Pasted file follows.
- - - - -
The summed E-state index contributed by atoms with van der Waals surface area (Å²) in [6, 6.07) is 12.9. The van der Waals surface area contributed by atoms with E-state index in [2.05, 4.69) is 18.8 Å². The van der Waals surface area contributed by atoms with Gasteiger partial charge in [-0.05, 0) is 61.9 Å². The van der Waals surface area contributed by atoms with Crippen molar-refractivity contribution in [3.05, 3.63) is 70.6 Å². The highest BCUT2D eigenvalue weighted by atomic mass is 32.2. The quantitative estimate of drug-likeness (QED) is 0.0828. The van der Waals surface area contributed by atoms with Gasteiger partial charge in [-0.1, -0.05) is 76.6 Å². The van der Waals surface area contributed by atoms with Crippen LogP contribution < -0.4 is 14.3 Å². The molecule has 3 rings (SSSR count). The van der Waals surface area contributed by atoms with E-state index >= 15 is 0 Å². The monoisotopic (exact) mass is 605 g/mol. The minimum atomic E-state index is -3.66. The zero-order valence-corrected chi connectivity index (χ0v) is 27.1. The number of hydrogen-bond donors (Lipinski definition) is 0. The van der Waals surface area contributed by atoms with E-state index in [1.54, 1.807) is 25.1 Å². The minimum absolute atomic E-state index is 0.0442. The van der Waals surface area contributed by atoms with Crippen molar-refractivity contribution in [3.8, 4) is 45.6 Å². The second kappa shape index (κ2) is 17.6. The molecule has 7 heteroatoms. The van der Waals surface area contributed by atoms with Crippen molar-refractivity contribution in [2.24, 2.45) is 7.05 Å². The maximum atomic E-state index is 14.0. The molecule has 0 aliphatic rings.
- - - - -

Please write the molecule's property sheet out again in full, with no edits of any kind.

The summed E-state index contributed by atoms with van der Waals surface area (Å²) in [6, 6.07) is 12.9. The van der Waals surface area contributed by atoms with E-state index in [2.05, 4.69) is 18.8 Å². The van der Waals surface area contributed by atoms with Gasteiger partial charge in [-0.05, 0) is 61.9 Å². The van der Waals surface area contributed by atoms with Crippen molar-refractivity contribution in [3.05, 3.63) is 70.6 Å². The highest BCUT2D eigenvalue weighted by atomic mass is 32.2. The quantitative estimate of drug-likeness (QED) is 0.0828. The van der Waals surface area contributed by atoms with Gasteiger partial charge in [-0.1, -0.05) is 76.6 Å². The van der Waals surface area contributed by atoms with Crippen LogP contribution < -0.4 is 14.3 Å². The molecule has 3 rings (SSSR count). The van der Waals surface area contributed by atoms with E-state index >= 15 is 0 Å². The monoisotopic (exact) mass is 605 g/mol. The minimum atomic E-state index is -3.66. The zero-order valence-corrected chi connectivity index (χ0v) is 27.1. The number of hydrogen-bond donors (Lipinski definition) is 0. The van der Waals surface area contributed by atoms with E-state index in [1.54, 1.807) is 25.1 Å². The minimum absolute atomic E-state index is 0.0442. The van der Waals surface area contributed by atoms with Crippen molar-refractivity contribution in [3.8, 4) is 45.6 Å². The second kappa shape index (κ2) is 17.6. The molecule has 7 heteroatoms. The van der Waals surface area contributed by atoms with Crippen molar-refractivity contribution in [2.24, 2.45) is 7.05 Å². The maximum atomic E-state index is 14.0. The molecule has 0 aliphatic rings.